VMware added security services, unveiled a beta program for two of its new Kubernetes products, and previewed Project Maestro, a telco cloud orchestrator, today at VMworld Europe.
All three of these advance the bigger stories that VMware has been pushing around its new security business, Kubernetes focus, and telco cloud.
Earlier this year VMware CEO Pat Gelsinger said that telco cloud and 5G represent a “great opportunity to participate in an enormous market.” At the time he said about 60 service providers use VMware technology to build their telco cloud.
Today’s Project Maestro announcement aims to help service providers accelerate time to market for new virtual network functions (VNFs) and cloud services enabled by 5G and edge computing. It provides a unified approach to modeling, onboarding, orchestrating, and managing VNFs and services.
“It’s an orchestration solution for our communications service providers,” said VMware Americas CTO Chris Wolf. “This will integrate natively with vCloud NFV in addition to any of the interoperability tools or open source projects they have as well.”
Service providers will be able to use Project Maestro to build and automate network services on top of VMware’s telco NFV platform. It also enables interoperability across operators’ environments including core and edge as well as public and private clouds.
Kubernetes was the belle of the ball at VMworld in San Francisco, and it also plays a starring role in this week’s VMworld Europe. At the earlier event, VMware announced its new Kubernetes portfolio called Tanzu. And today the vendor unveiled a beta program for both Project Pacific and Tanzu Mission Control.
Tanzu Mission Control provides a single point of control from which customers will manage all their Kubernetes clusters regardless of where they run.
Meanwhile, Project Pacific embeds Kubernetes natively into vSphere, VMware’s virtualization platform, thus converging containers and virtual machines (VMs), and adding a container runtime into the hypervisor.
“We see Kubernetes as one use case, and we expect to see a greater variety of our ecosystem partners using Kubernetes to land their PaaS and SaaS on vSphere,” Wolf said.
Carbon Black Closes
Just days before VMworld in San Francisco this summer the vendor announced a deal to buy endpoint security vendor Carbon Black for $2.1 billion and form a new security business unit led by former Carbon Black CEO Patrick Morley.
Now that the acquisition has closed VMware is selling Carbon Black security products to its customers. It’s also integrating the security vendor’s technology across its NSX network virtualization platform and other products including SecureState and Workspace One. And today VMware announced the first such integrations and new security capabilities.
First, the vendor said parent company Dell Technologies will make Carbon Black Cloud, along with Dell Trusted Devices and Secureworks, the preferred endpoint security solution for Dell commercial customers.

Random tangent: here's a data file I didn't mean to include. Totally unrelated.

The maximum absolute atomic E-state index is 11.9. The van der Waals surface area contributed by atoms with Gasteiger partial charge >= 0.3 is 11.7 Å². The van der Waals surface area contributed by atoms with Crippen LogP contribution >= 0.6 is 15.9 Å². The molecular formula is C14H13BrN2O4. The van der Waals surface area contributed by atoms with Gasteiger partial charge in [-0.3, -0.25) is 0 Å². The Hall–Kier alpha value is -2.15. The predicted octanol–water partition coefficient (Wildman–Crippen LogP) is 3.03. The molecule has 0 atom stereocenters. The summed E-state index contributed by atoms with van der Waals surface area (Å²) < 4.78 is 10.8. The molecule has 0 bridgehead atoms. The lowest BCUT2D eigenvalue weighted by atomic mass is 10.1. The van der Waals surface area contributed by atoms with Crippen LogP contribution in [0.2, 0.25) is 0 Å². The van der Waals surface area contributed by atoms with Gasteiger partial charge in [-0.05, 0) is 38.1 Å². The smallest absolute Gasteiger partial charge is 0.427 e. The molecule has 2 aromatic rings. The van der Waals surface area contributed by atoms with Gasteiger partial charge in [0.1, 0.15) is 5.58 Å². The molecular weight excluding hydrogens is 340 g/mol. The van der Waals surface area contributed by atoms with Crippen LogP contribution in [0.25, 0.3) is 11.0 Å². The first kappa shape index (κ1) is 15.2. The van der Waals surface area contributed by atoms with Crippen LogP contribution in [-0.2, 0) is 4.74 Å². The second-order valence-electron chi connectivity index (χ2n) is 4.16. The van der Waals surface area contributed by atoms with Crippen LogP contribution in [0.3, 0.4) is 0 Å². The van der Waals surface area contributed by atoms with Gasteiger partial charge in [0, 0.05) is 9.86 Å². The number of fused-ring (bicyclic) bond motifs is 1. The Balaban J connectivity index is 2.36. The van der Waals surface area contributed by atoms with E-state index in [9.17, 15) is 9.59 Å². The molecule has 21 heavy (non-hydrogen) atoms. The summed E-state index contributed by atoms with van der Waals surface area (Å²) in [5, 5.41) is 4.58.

It also introduced NSX Distributed intrusion detection and prevention (IDS/IPS). This new service is built into the NSX platform’s Layer 7-capable internal firewall, which VMware calls Service-defined Firewall. It uses VMware’s position in the host, which allows it a deep understanding of an application and all of its microservices, and matches IDS/IPS signatures to specific parts of an application. This means an Apache or Tomcat server will only get signatures relevant to it.
The combined VMware Service-defined Firewall with NSX Distributed IDS/IPS will allow customers to both microsegment their networks and block internal traffic from stolen credentials and compromised machines, Wolf said.
“When you’re looking at enforcement of network and security policy, what we can do is a single pass for your network rules, firewall rules, and policy, IDS and IPS,” he said. “So I’m only having to inspect that packet a single time, and also this is application aware. We see this as a simpler way to scale IDS and IPS solutions, and we’re not having to send packets to a particular hardware appliance.”
Also at VMworld in San Francisco, the company announced a new distributed analytics engine called NSX Intelligence. It provides deep insight at the packet level into virtualized and containerized workloads, giving network and application security teams continuous data center-wide visibility.
Today the vendor announced a new capability, called NSX Federation, which will enable customers to deploy and consistently enforce security policies generated by NSX Intelligence across multiple data centers.
VMware Gets SASE
It also touted the SASE-ness of its SD-WAN. SASE (pronounced “sassy”), is a new Gartner term that stands for Secure Access Services Edge. VMware says its SD-WAN, called VMware SD-WAN by VeloCloud, is, in fact, a SASE platform because it integrates networking and network security services across on-premises, cloud, and edge locations as well as end user devices. VMware calls this “intrinsic security.”
Plus, the vendor added capabilities to the built-in SD-WAN branch firewall to provide customers automated, policy-based access to partners’ security services including URL filtering, secure web gateway, anti-X capabilities, cloud access security brokers (CASB), and web isolation.